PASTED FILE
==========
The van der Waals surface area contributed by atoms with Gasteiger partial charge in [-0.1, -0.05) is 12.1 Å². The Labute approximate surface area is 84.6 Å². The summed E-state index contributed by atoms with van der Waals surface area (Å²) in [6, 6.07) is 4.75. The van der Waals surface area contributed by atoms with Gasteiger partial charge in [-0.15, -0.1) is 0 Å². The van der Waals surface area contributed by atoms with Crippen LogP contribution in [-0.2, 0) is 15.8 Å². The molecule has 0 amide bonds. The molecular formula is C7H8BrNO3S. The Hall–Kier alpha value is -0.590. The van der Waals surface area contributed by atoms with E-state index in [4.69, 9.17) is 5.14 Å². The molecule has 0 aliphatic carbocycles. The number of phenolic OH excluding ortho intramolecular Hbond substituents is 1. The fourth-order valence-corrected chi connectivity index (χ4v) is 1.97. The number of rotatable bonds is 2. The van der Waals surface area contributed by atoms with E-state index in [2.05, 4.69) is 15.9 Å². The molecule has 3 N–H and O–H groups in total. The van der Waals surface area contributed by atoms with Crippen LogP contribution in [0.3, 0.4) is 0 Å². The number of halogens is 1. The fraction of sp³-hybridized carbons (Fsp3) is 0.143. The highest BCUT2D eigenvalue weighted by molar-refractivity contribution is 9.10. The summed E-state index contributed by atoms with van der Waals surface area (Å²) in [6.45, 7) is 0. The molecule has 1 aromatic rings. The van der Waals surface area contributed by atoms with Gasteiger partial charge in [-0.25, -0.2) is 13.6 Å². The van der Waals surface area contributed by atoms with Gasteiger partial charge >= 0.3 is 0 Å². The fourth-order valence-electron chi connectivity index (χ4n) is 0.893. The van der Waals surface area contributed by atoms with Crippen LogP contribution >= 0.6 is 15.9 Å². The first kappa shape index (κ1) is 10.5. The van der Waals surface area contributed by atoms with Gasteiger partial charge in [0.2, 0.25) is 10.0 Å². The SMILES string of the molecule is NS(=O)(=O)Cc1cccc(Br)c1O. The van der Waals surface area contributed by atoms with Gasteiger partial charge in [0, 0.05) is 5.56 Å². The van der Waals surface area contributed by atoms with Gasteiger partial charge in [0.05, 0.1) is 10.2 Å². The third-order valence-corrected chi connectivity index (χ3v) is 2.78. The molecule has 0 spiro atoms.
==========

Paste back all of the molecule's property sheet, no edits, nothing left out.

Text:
The van der Waals surface area contributed by atoms with Gasteiger partial charge in [-0.1, -0.05) is 12.1 Å². The Labute approximate surface area is 84.6 Å². The summed E-state index contributed by atoms with van der Waals surface area (Å²) in [6, 6.07) is 4.75. The van der Waals surface area contributed by atoms with Gasteiger partial charge in [-0.15, -0.1) is 0 Å². The van der Waals surface area contributed by atoms with Crippen LogP contribution in [-0.2, 0) is 15.8 Å². The molecule has 0 amide bonds. The molecular formula is C7H8BrNO3S. The Hall–Kier alpha value is -0.590. The van der Waals surface area contributed by atoms with E-state index in [4.69, 9.17) is 5.14 Å². The molecule has 0 aliphatic carbocycles. The number of phenolic OH excluding ortho intramolecular Hbond substituents is 1. The fourth-order valence-corrected chi connectivity index (χ4v) is 1.97. The number of rotatable bonds is 2. The van der Waals surface area contributed by atoms with E-state index in [2.05, 4.69) is 15.9 Å². The molecule has 3 N–H and O–H groups in total. The van der Waals surface area contributed by atoms with Crippen LogP contribution in [0.3, 0.4) is 0 Å². The number of halogens is 1. The fraction of sp³-hybridized carbons (Fsp3) is 0.143. The highest BCUT2D eigenvalue weighted by molar-refractivity contribution is 9.10. The summed E-state index contributed by atoms with van der Waals surface area (Å²) in [6.45, 7) is 0. The molecule has 1 aromatic rings. The van der Waals surface area contributed by atoms with Gasteiger partial charge in [-0.25, -0.2) is 13.6 Å². The van der Waals surface area contributed by atoms with Gasteiger partial charge >= 0.3 is 0 Å². The fourth-order valence-electron chi connectivity index (χ4n) is 0.893. The van der Waals surface area contributed by atoms with Crippen LogP contribution >= 0.6 is 15.9 Å². The first kappa shape index (κ1) is 10.5. The van der Waals surface area contributed by atoms with Gasteiger partial charge in [0.2, 0.25) is 10.0 Å². The SMILES string of the molecule is NS(=O)(=O)Cc1cccc(Br)c1O. The van der Waals surface area contributed by atoms with Gasteiger partial charge in [0, 0.05) is 5.56 Å². The van der Waals surface area contributed by atoms with Gasteiger partial charge in [0.05, 0.1) is 10.2 Å². The third-order valence-corrected chi connectivity index (χ3v) is 2.78. The molecule has 0 spiro atoms.